Gears 5 Review: UE4 Performance, Guts And Glory Explored

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Gears 5: Performance at 2160p, Conclusions

We don't expect that 4K performance would be completely playable for our cards at our chosen settings, but we're going to test them anyway. Along with that, we'll also look at performance with the Medium preset. The GeForce RTX 2080 Super is here, too, so we can get an idea of whether an extra $300 of graphics card buys us maxed-out graphics and high frame rates at 2160p. 

Gears 5 - Performance at 2160p
Built-in Benchmark with Medium, High, and Ultra Presets

2160p summary

Well, we were wrong on a couple of counts. First, the Radeon RX 5700XT is definitely still playable on Ultra. Since the 99th percentile frame rate stays above 30 frames per second, we think it should still be an enjoyable experience. To test that out that hypothesis, we played through the campaign for around a half hour. Subjectively, it wasn't glassy-smooth since it was never pushing 60 frames per second, but we still had fun with Gears 5 in 4K. Less enjoyable was the RTX 2060 on Ultra, which just can't cut it. You'll see why when we get to the frame times below. 

Secondly, the GeForce RTX 2080 Super is not enough to max the game out at 4K and still get 60 frames per second. However, we're hard-pressed to tell apart High and Ultra settings, so we think you'll still enjoy the game with a lot of eye candy on High. Still, we'd hoped that a 75% higher price would deliver more than a 25% frame rate increase at the highest resolution and settings in Gears 5. Let's look at the data to see what happened.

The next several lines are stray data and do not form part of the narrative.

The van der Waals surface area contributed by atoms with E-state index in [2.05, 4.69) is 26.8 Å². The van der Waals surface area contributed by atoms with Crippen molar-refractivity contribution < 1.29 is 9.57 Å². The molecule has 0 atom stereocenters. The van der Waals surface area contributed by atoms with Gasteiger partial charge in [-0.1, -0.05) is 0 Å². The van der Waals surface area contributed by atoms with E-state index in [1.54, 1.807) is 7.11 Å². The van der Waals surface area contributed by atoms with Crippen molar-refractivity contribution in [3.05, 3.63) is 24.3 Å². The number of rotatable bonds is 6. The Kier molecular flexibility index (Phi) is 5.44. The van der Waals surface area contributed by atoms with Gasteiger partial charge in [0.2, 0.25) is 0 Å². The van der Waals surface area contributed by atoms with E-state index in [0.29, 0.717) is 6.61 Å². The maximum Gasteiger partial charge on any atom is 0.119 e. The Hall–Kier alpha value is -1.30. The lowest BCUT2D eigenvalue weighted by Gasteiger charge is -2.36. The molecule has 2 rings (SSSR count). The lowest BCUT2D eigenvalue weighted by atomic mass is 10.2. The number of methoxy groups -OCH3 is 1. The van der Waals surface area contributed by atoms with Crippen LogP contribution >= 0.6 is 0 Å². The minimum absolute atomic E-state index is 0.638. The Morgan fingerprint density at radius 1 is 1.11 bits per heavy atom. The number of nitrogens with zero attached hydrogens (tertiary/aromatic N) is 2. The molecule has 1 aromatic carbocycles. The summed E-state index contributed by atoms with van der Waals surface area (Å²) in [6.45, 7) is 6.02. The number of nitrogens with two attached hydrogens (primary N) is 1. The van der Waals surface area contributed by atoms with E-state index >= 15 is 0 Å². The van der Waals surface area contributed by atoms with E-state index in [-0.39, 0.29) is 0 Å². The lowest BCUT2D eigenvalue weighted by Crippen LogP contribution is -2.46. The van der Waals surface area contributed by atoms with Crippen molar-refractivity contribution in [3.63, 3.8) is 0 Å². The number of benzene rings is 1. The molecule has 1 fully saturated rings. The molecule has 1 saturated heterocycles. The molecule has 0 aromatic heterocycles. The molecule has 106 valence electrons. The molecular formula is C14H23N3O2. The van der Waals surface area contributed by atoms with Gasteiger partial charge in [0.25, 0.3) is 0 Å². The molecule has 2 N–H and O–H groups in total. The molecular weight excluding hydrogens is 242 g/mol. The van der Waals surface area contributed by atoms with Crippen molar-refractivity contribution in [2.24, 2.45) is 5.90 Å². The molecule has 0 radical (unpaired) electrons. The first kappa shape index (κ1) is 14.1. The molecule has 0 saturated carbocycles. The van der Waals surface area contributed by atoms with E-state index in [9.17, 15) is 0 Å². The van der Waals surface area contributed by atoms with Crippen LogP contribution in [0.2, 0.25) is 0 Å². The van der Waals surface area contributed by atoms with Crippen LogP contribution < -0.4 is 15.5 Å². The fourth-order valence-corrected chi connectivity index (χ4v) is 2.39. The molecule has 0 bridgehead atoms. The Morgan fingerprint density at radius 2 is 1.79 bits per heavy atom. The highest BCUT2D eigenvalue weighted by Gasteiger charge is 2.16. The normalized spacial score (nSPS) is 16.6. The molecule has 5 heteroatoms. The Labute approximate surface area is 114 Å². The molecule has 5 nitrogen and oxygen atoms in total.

2160p rtx 2080 super frame times

The GeForce RTX 2080 Super basically stuck at 40 to 50 frames per second all the way through the demo. You can see a couple of minor hitches, but they're infrequent enough and short enough they shouldn't detract from the fun. 

2160p rx 5700xt frame times b

While the overall frame times are higher for the Radeon RX 5700XT, the shape of the graph is basically the same as the faster GeForce. Let's have realistic expectations from our $400 graphics card, though. This is pretty darn good. 


2160p rtx 2060 frame times

The GeForce RTX 2060 doesn't seem too bad as long as you don't look at the frame time axis labels. Two separate spikes sent the game into a stall for nearly a quarter of a second. The reason is the amount of available VRAM. At 2160p and Ultra settings, our 8 GB cards showed that around 6 to 6.25 GB of video memory was constantly in use. Because Windows 10 still needs some VRAM to itself, the GeForce RTX 2060 can only make around five of its six gigabytes available to the game. The GeForce is waiting for data to come back from main memory semi-frequently at this resolution with these settings.